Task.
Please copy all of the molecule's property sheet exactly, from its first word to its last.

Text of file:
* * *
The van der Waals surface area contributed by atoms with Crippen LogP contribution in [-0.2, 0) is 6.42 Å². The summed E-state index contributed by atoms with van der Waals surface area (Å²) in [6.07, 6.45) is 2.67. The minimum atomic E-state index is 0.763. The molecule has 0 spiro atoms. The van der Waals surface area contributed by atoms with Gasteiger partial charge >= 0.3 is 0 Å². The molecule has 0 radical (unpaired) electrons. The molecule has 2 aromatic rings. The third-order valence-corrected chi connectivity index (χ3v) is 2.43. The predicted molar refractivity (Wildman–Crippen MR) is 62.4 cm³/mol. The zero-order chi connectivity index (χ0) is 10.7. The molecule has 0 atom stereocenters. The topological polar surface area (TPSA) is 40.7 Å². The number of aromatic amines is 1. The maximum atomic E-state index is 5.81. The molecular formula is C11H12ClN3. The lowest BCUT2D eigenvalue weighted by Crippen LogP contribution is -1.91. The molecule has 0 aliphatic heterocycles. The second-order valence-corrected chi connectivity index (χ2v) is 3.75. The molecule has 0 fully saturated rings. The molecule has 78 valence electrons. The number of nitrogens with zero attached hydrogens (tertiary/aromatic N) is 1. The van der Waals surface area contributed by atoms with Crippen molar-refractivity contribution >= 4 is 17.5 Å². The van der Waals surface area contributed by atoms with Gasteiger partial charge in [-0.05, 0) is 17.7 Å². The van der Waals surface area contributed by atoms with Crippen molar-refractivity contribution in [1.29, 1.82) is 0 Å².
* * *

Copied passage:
The van der Waals surface area contributed by atoms with Crippen LogP contribution in [-0.2, 0) is 6.42 Å². The summed E-state index contributed by atoms with van der Waals surface area (Å²) in [6.07, 6.45) is 2.67. The minimum atomic E-state index is 0.763. The molecule has 0 spiro atoms. The van der Waals surface area contributed by atoms with Gasteiger partial charge >= 0.3 is 0 Å². The molecule has 0 radical (unpaired) electrons. The molecule has 2 aromatic rings. The third-order valence-corrected chi connectivity index (χ3v) is 2.43. The predicted molar refractivity (Wildman–Crippen MR) is 62.4 cm³/mol. The zero-order chi connectivity index (χ0) is 10.7. The molecule has 0 atom stereocenters. The topological polar surface area (TPSA) is 40.7 Å². The number of aromatic amines is 1. The maximum atomic E-state index is 5.81. The molecular formula is C11H12ClN3. The lowest BCUT2D eigenvalue weighted by Crippen LogP contribution is -1.91. The molecule has 0 aliphatic heterocycles. The second-order valence-corrected chi connectivity index (χ2v) is 3.75. The molecule has 0 fully saturated rings. The molecule has 78 valence electrons. The number of nitrogens with zero attached hydrogens (tertiary/aromatic N) is 1. The van der Waals surface area contributed by atoms with Crippen molar-refractivity contribution >= 4 is 17.5 Å². The van der Waals surface area contributed by atoms with Gasteiger partial charge in [-0.05, 0) is 17.7 Å². The van der Waals surface area contributed by atoms with Crippen molar-refractivity contribution in [1.29, 1.82) is 0 Å².